Just because someone embarks upon air travel it doesn’t follow that such permission can be inferred, especially if the search is conducted by government agents. If a private carrier states up front that utilizing it will require submitting to various intrusions, there is a difference. People may require of visitors to their homes or business establishments to submit to certain reasonable precautionary measures, say, for hygienic or security purposes. That’s because their home belongs to them and they may impose conditions for accessing it to others even if these others do not quite understand the rationale behind the measures to which they are subjected. They can go elsewhere. But when government imposes such requirements, given the overwhelming force it wields and its monopolistic powers, certain due process provisions must be met. One cannot escape the government since it runs air traffic. Thus, not unless there is solid reason to suspect someone of misconduct or ill will may they be interfered with by the government. Otherwise the policy is arbitrary.
Interestingly, when Senator Rand Paul was subjected to the TSA’s measures on January 23, another issue, apart from due process, arose: the US Constitution disallows interference with the travel by a member of Congress. There is a bit of ambiguity about it, though. Among other things, if such an individual “breaches the peace,” the interference is warranted. Yet, what constitutes breaching of the peace? Simply embarking upon air travel surely does not. So the TSA hasn’t even the legal ability and thus the authority to detain someone like Senator Rand Paul. And arguably it should not have such authority when it comes to citizens who aren’t suspected of any crimes.
I was traveling recently and boarded a flight at Newark Airport in New Jersey and was subjected to the pat down, etc., procedure. I was informed that my right palm tested positive for a substance that had been instrumental in causing the Oklahoma City blast of several years ago. I wasn’t actually shown this, even though I asked, but I didn’t insist since I needed to catch my flight and there wasn’t much time left to do so. I didn’t carry with me any materials of the kind detected on my right palm–I was not checking bags and everything I had was put through the machinery at the security check. Despite this, I was physically patted down by some bloke, something I didn’t welcome but because of their power over me I couldn’t escape. Either I underwent the procedure or I was barred from boarding my flight.
What exactly counts as grounds for suspicion? No clue but maybe by setting off some instrument that’s calibrated some way to detect hazardous substances establishes sufficient grounds. Of course, different people can become suspicious for different reasons, based on their own experiences, knowledge, worries, etc. Risk assessment is certainly not an exact science. Much of it is based on input from experts who have different ways of weighing risks. Here, too, competition is needed to figure out what policy is best.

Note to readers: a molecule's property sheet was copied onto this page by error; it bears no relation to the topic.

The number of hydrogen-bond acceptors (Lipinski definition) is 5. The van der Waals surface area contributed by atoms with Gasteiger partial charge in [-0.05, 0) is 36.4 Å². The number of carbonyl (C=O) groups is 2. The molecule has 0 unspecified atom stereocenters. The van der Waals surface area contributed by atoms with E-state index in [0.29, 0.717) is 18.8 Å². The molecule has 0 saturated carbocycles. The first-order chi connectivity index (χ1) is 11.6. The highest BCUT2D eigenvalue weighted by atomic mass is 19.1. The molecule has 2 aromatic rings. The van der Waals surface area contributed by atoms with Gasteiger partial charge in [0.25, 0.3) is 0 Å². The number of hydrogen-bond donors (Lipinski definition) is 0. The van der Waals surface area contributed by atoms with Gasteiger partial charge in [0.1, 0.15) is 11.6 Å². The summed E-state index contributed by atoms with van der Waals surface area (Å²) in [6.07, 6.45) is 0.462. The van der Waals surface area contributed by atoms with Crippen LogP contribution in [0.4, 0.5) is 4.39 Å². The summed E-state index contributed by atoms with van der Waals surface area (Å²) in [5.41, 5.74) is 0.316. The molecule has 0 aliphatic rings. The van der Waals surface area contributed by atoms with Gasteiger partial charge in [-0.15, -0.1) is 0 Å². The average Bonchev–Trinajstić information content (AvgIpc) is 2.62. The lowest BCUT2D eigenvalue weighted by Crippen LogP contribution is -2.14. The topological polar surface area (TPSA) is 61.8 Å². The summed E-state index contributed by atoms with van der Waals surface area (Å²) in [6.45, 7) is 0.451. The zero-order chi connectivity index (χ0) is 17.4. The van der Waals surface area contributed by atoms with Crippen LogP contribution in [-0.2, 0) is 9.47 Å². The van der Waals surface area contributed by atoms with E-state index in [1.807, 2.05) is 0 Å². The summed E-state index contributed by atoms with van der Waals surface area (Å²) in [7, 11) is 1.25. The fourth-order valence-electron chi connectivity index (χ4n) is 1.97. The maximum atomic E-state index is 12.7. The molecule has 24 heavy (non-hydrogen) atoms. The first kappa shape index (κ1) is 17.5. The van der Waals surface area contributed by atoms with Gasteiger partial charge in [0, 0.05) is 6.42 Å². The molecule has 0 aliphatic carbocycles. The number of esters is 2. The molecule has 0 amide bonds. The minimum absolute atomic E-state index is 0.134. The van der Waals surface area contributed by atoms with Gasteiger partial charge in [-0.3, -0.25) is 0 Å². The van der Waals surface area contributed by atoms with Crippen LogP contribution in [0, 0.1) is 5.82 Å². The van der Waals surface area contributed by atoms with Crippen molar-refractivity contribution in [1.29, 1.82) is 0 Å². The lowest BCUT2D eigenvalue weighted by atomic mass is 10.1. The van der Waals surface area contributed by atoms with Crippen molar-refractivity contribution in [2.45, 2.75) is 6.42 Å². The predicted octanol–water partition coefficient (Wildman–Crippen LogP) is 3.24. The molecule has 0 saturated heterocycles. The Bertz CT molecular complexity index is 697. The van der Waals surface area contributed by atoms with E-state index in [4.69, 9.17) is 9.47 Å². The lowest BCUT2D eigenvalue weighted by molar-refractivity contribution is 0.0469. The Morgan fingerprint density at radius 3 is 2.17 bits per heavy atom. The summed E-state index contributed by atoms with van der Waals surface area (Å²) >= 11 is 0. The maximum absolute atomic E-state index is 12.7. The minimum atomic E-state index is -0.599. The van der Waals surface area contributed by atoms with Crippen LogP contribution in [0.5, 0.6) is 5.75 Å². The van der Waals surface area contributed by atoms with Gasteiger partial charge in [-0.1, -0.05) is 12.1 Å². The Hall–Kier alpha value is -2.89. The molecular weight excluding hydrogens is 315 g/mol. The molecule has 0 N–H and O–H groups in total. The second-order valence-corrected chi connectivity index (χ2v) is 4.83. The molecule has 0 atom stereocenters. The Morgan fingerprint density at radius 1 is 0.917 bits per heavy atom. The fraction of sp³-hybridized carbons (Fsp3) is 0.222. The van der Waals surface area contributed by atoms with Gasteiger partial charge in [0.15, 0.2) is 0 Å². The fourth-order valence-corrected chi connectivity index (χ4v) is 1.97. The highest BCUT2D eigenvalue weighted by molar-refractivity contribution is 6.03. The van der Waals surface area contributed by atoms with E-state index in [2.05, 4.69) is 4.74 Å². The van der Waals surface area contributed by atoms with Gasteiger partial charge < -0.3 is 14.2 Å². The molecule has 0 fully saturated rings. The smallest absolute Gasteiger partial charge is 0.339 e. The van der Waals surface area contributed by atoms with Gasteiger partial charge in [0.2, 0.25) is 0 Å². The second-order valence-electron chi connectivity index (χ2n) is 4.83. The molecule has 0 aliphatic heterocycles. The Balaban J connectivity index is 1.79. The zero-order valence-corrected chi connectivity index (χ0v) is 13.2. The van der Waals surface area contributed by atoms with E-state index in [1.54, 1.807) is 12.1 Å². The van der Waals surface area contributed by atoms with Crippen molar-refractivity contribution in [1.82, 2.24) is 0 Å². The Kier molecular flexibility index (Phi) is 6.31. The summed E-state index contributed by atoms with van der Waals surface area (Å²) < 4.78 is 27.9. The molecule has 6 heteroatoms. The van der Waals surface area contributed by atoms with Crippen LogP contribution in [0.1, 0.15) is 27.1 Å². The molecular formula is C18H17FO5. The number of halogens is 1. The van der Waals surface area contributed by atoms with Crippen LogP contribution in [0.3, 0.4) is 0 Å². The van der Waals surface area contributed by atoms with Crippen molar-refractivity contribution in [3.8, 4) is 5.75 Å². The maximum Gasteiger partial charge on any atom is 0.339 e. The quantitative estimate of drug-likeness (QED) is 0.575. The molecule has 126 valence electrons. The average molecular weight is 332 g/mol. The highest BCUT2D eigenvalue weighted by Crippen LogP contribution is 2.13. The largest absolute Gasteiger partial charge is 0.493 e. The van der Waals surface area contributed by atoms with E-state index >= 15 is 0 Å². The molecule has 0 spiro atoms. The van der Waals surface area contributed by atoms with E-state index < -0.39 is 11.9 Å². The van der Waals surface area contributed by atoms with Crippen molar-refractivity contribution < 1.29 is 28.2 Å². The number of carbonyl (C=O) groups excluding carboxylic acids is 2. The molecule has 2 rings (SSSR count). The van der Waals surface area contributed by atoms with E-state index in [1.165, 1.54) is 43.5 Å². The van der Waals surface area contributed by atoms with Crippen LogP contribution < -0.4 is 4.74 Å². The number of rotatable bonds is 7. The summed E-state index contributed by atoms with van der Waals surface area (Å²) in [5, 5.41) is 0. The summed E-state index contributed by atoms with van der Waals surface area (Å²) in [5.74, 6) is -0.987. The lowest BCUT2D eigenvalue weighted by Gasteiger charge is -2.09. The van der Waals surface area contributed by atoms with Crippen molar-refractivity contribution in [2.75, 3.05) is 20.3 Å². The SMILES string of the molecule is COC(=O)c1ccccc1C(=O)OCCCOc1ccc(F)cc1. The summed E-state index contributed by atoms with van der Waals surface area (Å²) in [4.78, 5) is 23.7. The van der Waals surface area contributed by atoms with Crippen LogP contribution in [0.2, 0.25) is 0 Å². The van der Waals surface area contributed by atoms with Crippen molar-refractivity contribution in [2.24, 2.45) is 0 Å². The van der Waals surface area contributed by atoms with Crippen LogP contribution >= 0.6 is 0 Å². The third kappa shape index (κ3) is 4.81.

It is wisest not to forget that levels of fear and concern vary and that here, too, one size does not fit all. So what the TSA selects as decisive in how to measure risk may well be largely subjective. At most the best results will be an inter-subjective assessment. No wonder people feel very uneasy when they are subject to such a wishywashy system.
In this area, too, a competitive market is necessary so as to come up with results that are reasonable. Unfortunately when government manages airport security, this isn’t possible. Too many factors influence the managers and there is little hope for an objective determination or even of one that is at least plausible. Which means that policies will be debated forever and will result in policies that are arbitrary. That is the result of the tragedy of the commons in his area of concern. The king’s intuitions rule but no one can figure out whether they make sense!
BBC’s Biased Coverage of Capitalism
Tibor R. Machan
On the BBC website an interview was featured recently with the famous orthodox Marxist, Eric Hobsbawm, who promptly denounced capitalism as if he had established definitively its inferiority as a political economic system. Is the BBC such an irresponsible news organization that it will feature Mr. Hobsbawm’s characterization of capitalism with no one who champions that system featured responding to him? (If you search, no such balanced presentation can be found on the BBC website.) Or is this happening because, after all, BBC is a state broadcast endeavor and has a big stake in discrediting a system that relies on private initiative?
From a Marxist perspective especially this conclusion is quite reasonable, since we are all supposed to be driven by economic motives and here is an instance that might just fit this idea perfectly. The BBC would be one of the casualties of capitalist inspired privatization! As a creature of the state it relies on confiscated resources for its operations and capitalism goes against that policy big time.
The question that was put to Mr. Hobsbawm by the BBC’s interviewer, had to do with capitalism and responsibility. That is, whether agents in a free market would be motivated to act responsibly and the answer Mr. Hobsbawm gave is “No.” Yet if people act irresponsibly in genuine free markets, this will soon be known and they would lose trust from fellow market agents. Only when governments protect market agents from the consequences of their behavior will they be able to persist in acting irresponsibly.